The UK will be forced to comply with an insane EU law despite Britain leaving the trade bloc at the end of this year. Being effective after Brexit, ride-on lawnmowers, golf carts and tractors will be expected to have motor insurance.
The UK prime minister, Boris Johnson described the law which comes from an EU directive interpreted by the European Court of Justice (ECJ) as insane.
Even though the UK exiting the EU, the withdrawal agreement stated pre-Brexit judgements carried out by the ECJ will continue to be effective.
Boris Johnson had been advised by lawyers that the law may leave homeowners facing prosecution for driving vehicles without insurance.
Furthermore, the chief of executive of the Motor Insurers’ Board (MIB) warned that the new law may end up “penalising” the common man.
Dominic Clayden told The Sunday Telegraph that, “Through this application of EU law in Britain, millions of new uninsured vehicles have potentially been created.
“This will end up penalising ordinary people just going about their business on private land.
“Leaving the EU means we now have an opportunity to decide our laws for ourselves and we want to work with the Government to find a path forward.”
The MIB had attempted to appeal against the ECJ’s judgment but the decision was upheld by the Court of Appeal.
Now they are asking the Prime Minister to make sure the rule is overturned once the UK leaves the trade bloc. In 2016 the Government was forced to carry out a consultation on implementing the EU regulation.
The law comes after a case where a man fell from a ladder after being hit by a tractor-trailer.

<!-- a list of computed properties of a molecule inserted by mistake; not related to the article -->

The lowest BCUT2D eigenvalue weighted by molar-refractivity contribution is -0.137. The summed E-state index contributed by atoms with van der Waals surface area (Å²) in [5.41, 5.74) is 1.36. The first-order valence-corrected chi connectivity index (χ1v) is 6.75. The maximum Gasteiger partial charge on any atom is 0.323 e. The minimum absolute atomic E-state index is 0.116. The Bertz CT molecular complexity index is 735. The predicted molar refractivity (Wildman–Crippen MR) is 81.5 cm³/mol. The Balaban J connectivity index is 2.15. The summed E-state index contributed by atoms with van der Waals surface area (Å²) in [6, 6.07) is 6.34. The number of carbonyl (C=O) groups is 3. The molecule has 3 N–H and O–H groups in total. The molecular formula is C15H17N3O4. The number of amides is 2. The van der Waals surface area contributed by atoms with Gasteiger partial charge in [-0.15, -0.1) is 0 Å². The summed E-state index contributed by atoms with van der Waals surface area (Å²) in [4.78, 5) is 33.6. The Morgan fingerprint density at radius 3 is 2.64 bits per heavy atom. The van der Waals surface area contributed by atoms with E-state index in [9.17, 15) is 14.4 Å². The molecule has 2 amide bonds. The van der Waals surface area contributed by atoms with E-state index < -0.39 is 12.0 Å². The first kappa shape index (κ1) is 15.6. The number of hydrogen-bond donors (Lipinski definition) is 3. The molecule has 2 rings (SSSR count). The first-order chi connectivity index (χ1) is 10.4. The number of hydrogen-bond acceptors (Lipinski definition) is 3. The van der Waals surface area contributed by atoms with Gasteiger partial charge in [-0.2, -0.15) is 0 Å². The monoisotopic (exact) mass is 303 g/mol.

The Department of Transport reacted at the time saying, “We oppose any measures which impose an unreasonable burden on the public.”
It is expected that the UK will still pay into the EU’s budget and will also adhere to EU laws during the transition stage.
Meanwhile, the transition stage will end on the 31, of December 2020, but before then, the UK and EU will carry out trade talks in the coming weeks.
Before talks have even begun, both sides have clashed over how the future agreement will be shaped.
Boris Johnson has expressed his desire to have an agreement similar to that of Canada and the EU. Brussels officials have now ruled out the proposal with Michel Barnier claiming it is not possible.
“A trade agreement that includes in particular fishing and includes a level playing field, with a country that has very particular proximity, a unique territorial and economic closeness.
“It can’t be compared to Canada or South Korea or Japan.” The EU negotiator said.
The Comprehensive Economic and Tarde Agreement between the EU and Canada lasted for seven years before reaching an agreement.